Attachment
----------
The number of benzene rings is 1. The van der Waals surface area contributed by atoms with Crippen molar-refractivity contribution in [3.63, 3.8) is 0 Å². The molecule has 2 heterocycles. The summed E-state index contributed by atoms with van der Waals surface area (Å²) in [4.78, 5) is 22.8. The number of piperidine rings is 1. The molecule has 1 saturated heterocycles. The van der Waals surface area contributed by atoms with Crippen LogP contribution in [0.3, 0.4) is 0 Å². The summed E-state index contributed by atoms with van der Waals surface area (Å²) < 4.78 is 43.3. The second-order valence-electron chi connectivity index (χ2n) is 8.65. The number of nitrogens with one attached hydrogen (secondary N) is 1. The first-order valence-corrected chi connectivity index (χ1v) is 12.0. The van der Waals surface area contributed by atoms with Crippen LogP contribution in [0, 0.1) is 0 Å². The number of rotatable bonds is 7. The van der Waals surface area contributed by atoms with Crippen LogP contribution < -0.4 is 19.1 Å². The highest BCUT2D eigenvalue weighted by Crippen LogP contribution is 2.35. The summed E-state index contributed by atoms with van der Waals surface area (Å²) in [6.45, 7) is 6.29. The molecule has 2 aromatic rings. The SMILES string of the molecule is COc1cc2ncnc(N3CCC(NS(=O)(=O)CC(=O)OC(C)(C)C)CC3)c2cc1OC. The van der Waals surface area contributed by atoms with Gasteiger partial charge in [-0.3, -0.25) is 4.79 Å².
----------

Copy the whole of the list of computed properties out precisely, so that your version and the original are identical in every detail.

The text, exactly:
The number of benzene rings is 1. The van der Waals surface area contributed by atoms with Crippen molar-refractivity contribution in [3.63, 3.8) is 0 Å². The molecule has 2 heterocycles. The summed E-state index contributed by atoms with van der Waals surface area (Å²) in [4.78, 5) is 22.8. The number of piperidine rings is 1. The molecule has 1 saturated heterocycles. The van der Waals surface area contributed by atoms with Crippen LogP contribution in [0.3, 0.4) is 0 Å². The summed E-state index contributed by atoms with van der Waals surface area (Å²) < 4.78 is 43.3. The second-order valence-electron chi connectivity index (χ2n) is 8.65. The number of nitrogens with one attached hydrogen (secondary N) is 1. The first-order valence-corrected chi connectivity index (χ1v) is 12.0. The van der Waals surface area contributed by atoms with Crippen LogP contribution in [0, 0.1) is 0 Å². The number of rotatable bonds is 7. The van der Waals surface area contributed by atoms with Crippen LogP contribution < -0.4 is 19.1 Å². The highest BCUT2D eigenvalue weighted by Crippen LogP contribution is 2.35. The summed E-state index contributed by atoms with van der Waals surface area (Å²) in [6.45, 7) is 6.29. The molecule has 2 aromatic rings. The SMILES string of the molecule is COc1cc2ncnc(N3CCC(NS(=O)(=O)CC(=O)OC(C)(C)C)CC3)c2cc1OC. The van der Waals surface area contributed by atoms with Gasteiger partial charge in [-0.3, -0.25) is 4.79 Å².